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As vets, it is one of the most common conditions we come across on a day to day basis, and it is one which is sometimes very difficult to discuss. Obesity is not just a condition affecting humans,  but is now being seen far too often within our pet population. However, there seems to be a great stigma when it comes to discussing pet's weight, understandably, as no-one wants to hear their beloved pet is overweight.

Adipose tissue is the scientific name for the fat which is deposited around the body. We all need fat in order to survive, and our pets are no different. However, if our pets have too much fat laid around their bodies, they have an increased risk of developing certain conditions, which can become life-threatening. If they are significantly overweight our pets are at risk of diabetes mellitus, more likely to develop osteoarthritis as they grow older, as well as the potential of developing serious and complicated cardiovascular disorders.

As cats and dogs vary, and breeds vary dramatically also, we have to use a novel way to say if animals are over or underweight. Body Condition Scoring is a guide which looks at layering of adipose tissue within different regions on an animals body, thus allowing us to determine if they are an ideal weight or not. The two most commonly looked at areas are 1) over the ribs, and 2) around their waistline.

  1. With the ribs, our aim is to be able to feel them without pressing too hard on the ribs. If we cannot feel them at all, we need to start thinking about starting a diet for the pet. If we can feel too much, we need to up their caloric intake.
  2. With the waist, we like to see a nice a nice indentation or curve between the chest and waist. Some breeds do not actually get this curve, so again we need to allow for breed and pet’s variability.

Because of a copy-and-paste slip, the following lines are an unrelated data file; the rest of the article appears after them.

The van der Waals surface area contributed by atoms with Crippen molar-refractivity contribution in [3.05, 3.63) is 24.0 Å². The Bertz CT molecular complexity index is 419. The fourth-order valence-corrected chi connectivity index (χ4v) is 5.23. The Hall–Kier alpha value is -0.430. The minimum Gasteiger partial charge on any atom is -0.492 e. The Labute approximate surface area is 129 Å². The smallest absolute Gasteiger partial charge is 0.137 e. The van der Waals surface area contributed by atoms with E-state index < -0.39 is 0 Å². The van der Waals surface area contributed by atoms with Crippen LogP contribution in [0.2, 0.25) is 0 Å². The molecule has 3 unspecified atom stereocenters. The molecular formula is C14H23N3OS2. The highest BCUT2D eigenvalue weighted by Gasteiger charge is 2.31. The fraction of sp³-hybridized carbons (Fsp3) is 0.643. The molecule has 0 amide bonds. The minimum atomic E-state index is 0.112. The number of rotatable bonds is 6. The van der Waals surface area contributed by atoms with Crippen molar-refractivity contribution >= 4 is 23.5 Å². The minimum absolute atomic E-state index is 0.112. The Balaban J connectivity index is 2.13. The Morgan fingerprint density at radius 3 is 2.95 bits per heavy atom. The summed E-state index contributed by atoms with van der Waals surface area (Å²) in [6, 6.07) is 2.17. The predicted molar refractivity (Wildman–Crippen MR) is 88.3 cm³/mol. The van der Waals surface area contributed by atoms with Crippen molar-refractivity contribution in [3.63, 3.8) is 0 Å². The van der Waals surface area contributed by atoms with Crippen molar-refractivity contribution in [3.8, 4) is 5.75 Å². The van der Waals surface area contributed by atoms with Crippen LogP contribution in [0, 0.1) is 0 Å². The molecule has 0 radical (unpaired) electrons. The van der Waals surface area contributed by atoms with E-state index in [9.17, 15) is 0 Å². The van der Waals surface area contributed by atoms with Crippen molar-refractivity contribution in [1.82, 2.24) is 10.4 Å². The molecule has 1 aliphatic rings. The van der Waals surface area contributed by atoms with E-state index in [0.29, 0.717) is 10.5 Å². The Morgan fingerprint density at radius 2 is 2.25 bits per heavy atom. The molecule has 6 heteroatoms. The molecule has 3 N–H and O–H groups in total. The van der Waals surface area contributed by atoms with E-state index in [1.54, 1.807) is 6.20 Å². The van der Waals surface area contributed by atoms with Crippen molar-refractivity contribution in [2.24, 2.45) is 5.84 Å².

At Pennard vets we take your pet's weight very seriously. Increasing exercise is something which is always recommended, but in certain situations is either not possible or not practical. To help with weight loss, we can use specifically formulated diets to help our pets lose weight. Any low calorie or ‘light’ version of pet food will help in some way. But we do also have a specifically formulated diet to help. These diets are still formulated and balanced, so your pet gets all the nutrients they need, but has the caloric restriction required to help our them lose weight. We have many pets currently consistently losing weight because of it.

To allow us to give out the best advice, we run weight clinics, in which you are able to discuss diets at great length with one of our qualified nurses. This means you receive all the information you need in order to help your pet’s weight loss. It could be simple advice on portion control, or maybe more complicated with changing diets. Either way our qualified nurses are more than capable of assisting you make these decisions on behalf of your pet.  

If you would like to break the stigma and discuss your pet's weight, please contact your local Pennards Practice, and one of our vets or qualified nurses will be more than happy to help with any dietary questions you may have.


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The issue of weight and your cat

The issue of weight and your cat

One of the most common problems we see is obesity. When pet owners are recommended that their pet should lose weight, 90% fail without support. We all know ourselves how difficult weight loss can be but overweight pets have a shortened life span and are prone to conditions such as osteoarthritis, diabetes mellitus, heart disease and certain cancers.